PRAM Organization Aims to Guide the New Privacy-First Digital Ad Landscape

by Barry Levine
Aug 24, 2020

The digital ad industry has come together a few times to fix some of its problems, such as the movement for transparency and against fraud. But a new organization signals collective industry action which could have even broader implications.

The mission: Set new standards for digital ads.

The New Partnership of Ad Organizations, Advertisers, and Tech Platforms

Formed earlier this month, the Partnership for Responsible Addressable Media (PRAM) includes the industry’s major organizations –the American Association of Advertising Agencies, the Association of National Advertisers, the Interactive Advertising Bureau, IAB Tech Lab, the Network Advertising Initiative and the World Federation of Advertisers. Founding members also include several major advertisers such as Proctor & Gamble, Unilever, Ford, as well as tech vendors Adobe, The Trade Desk, LiveRamp and MediaMath, and publisher NBCUniversal.

This new push for standards comes as two waves of change recast digital advertising: new privacy regulations by states in the U.S. and the E.U., and the impending death of third-party cookies.

Third-party cookies have been key to tracking and targeting ads at unknown users. The problem, though, has been that those users have not given their consent to be tracked and targeted in this way. And this approach often annoys users, because the same ads will show up when you visit multiple sites – even in those cases where you have already bought what’s in the ad.

The Three Ways of Targeting Users in the Future

Exactly what will replace third-party cookies is not yet determined, although Google, LiveRamp, The Trade Desk, and others are working on solutions. By and large, they are all based on the new privacy-first landscape, and they emphasize the new digital center of gravity for brands: first-party cookies, which are dropped on a brand’s registered users and visitors to its site and are considered acceptable because registration by the users and visitors is the needed consent.

Whatever replaces third-party cookies, the new digital ad landscape is rapidly taking shape. IAB Tech Lab President Dennis Buchheim envisions that the new environment will feature three main ways of targeting users:

  • Anonymous users will see ads related to a web or app screen’s content. This kind of contextual targeting means that, for instance, ads about tents for winter weather will appear on web pages about camping.

  • A brand’s logged-in users will give permission to have their online behaviors tracked and used for targeted ads and content. Such authenticated users, when logged into Walmart’s site, might see ads for sunglasses because they have looked at web pages for beach umbrellas at that retailer’s site, and have given their OK to be so targeted.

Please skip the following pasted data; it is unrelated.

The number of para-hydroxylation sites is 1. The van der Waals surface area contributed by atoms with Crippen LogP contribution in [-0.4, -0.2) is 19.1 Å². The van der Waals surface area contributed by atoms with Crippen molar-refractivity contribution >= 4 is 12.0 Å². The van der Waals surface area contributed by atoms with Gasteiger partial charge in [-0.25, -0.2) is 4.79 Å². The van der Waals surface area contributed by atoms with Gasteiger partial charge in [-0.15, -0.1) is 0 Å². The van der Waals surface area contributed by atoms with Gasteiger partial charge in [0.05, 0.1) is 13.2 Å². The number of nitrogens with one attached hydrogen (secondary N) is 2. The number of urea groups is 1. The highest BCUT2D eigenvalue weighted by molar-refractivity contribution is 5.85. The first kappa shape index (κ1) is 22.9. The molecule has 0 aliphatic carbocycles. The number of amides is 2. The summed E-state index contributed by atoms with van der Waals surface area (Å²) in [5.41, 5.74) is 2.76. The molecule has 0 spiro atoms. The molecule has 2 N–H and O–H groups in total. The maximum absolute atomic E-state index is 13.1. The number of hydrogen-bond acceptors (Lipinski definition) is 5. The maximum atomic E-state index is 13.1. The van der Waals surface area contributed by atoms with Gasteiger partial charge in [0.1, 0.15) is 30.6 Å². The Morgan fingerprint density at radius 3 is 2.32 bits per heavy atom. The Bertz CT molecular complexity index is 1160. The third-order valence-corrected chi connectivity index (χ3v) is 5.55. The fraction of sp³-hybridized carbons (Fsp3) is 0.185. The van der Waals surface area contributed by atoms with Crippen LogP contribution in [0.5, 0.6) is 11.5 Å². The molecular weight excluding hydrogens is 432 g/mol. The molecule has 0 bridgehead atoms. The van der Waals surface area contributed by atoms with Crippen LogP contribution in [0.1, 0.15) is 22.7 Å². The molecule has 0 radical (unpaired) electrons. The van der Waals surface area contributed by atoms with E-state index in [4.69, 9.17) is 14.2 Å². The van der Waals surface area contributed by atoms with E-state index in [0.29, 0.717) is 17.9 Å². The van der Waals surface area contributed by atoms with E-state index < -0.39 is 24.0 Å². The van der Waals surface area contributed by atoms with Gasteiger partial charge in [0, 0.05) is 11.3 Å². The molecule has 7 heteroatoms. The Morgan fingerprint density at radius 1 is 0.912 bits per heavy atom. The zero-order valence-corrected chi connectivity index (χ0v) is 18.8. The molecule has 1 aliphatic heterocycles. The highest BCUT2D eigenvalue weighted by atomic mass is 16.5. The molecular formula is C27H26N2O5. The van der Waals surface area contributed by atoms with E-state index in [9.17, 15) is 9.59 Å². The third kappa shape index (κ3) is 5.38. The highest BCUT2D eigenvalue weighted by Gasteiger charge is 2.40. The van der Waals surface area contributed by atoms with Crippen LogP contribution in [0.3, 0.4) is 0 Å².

• The third category might be an entirely new one. Google has proposed a Privacy Sandbox, where a user’s preferences and online behavior can be tracked, but the details stay in the user’s browser. This info is then used to classify the user in various ways, such as belonging to certain “flocks” or interest groups. A user whose online behavior includes visits to web pages about beach vacations, for example, might see ads about travel deals to the Bahamas because the browser’s Sandbox tells the ad server that she’s in a “vacation” flock.

The New Emphasis on User Privacy

PRAM’s new tech, business, and other standards are expected to begin emerging by year’s end. It’s not yet clear how the standards might be enforced, if at all. It might be that these major participating trade organizations agree to some certifications – sort of Good Housekeeping Seals – and vendors or advertisers who don’t have those certifications are shunned by their customers and partners.

Buchheim told Maark that, while the standards won’t specifically prescribe one or another solution for addressing ads to Web users in the world after third-party cookies, it could set guideposts that effectively point in a given direction, such as requiring consent for all ad targeting.

The key thing, he said, is that the emphasis is now on user privacy, not – as previously had been the case – on acquiring user data to target ads.

Barry Levine writes about marketing tech, ad tech and related topics. He has covered this space as a staff Senior Reporter for Marketing Land, MarTech Today and Search Engine Land, as a staff Senior Writer for VentureBeat, and as a reporter for Marketing Dive, ClickZ, RampUp, CMSWire and NewsFactor. You can find him at LinkedIn, and on Twitter at @BarryLevine.

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